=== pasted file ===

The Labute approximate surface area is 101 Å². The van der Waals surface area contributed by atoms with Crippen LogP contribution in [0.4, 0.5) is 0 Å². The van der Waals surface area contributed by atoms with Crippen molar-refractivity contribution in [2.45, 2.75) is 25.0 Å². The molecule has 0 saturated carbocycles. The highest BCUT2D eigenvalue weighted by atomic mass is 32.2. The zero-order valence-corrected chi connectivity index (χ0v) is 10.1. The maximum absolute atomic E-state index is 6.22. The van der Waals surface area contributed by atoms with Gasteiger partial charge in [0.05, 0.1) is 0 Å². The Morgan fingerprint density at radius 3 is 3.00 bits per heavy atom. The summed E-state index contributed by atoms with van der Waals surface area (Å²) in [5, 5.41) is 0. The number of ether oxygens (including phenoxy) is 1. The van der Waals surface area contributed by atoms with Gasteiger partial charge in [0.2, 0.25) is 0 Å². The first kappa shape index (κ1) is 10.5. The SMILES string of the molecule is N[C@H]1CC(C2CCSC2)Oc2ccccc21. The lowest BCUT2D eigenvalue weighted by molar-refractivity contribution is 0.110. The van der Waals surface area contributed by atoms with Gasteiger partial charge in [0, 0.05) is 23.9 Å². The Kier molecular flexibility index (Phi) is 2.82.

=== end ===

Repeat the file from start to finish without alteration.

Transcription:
The Labute approximate surface area is 101 Å². The van der Waals surface area contributed by atoms with Crippen LogP contribution in [0.4, 0.5) is 0 Å². The van der Waals surface area contributed by atoms with Crippen molar-refractivity contribution in [2.45, 2.75) is 25.0 Å². The molecule has 0 saturated carbocycles. The highest BCUT2D eigenvalue weighted by atomic mass is 32.2. The zero-order valence-corrected chi connectivity index (χ0v) is 10.1. The maximum absolute atomic E-state index is 6.22. The van der Waals surface area contributed by atoms with Gasteiger partial charge in [0.05, 0.1) is 0 Å². The Morgan fingerprint density at radius 3 is 3.00 bits per heavy atom. The summed E-state index contributed by atoms with van der Waals surface area (Å²) in [5, 5.41) is 0. The number of ether oxygens (including phenoxy) is 1. The van der Waals surface area contributed by atoms with Gasteiger partial charge in [0.2, 0.25) is 0 Å². The first kappa shape index (κ1) is 10.5. The SMILES string of the molecule is N[C@H]1CC(C2CCSC2)Oc2ccccc21. The lowest BCUT2D eigenvalue weighted by molar-refractivity contribution is 0.110. The van der Waals surface area contributed by atoms with Gasteiger partial charge in [0, 0.05) is 23.9 Å². The Kier molecular flexibility index (Phi) is 2.82.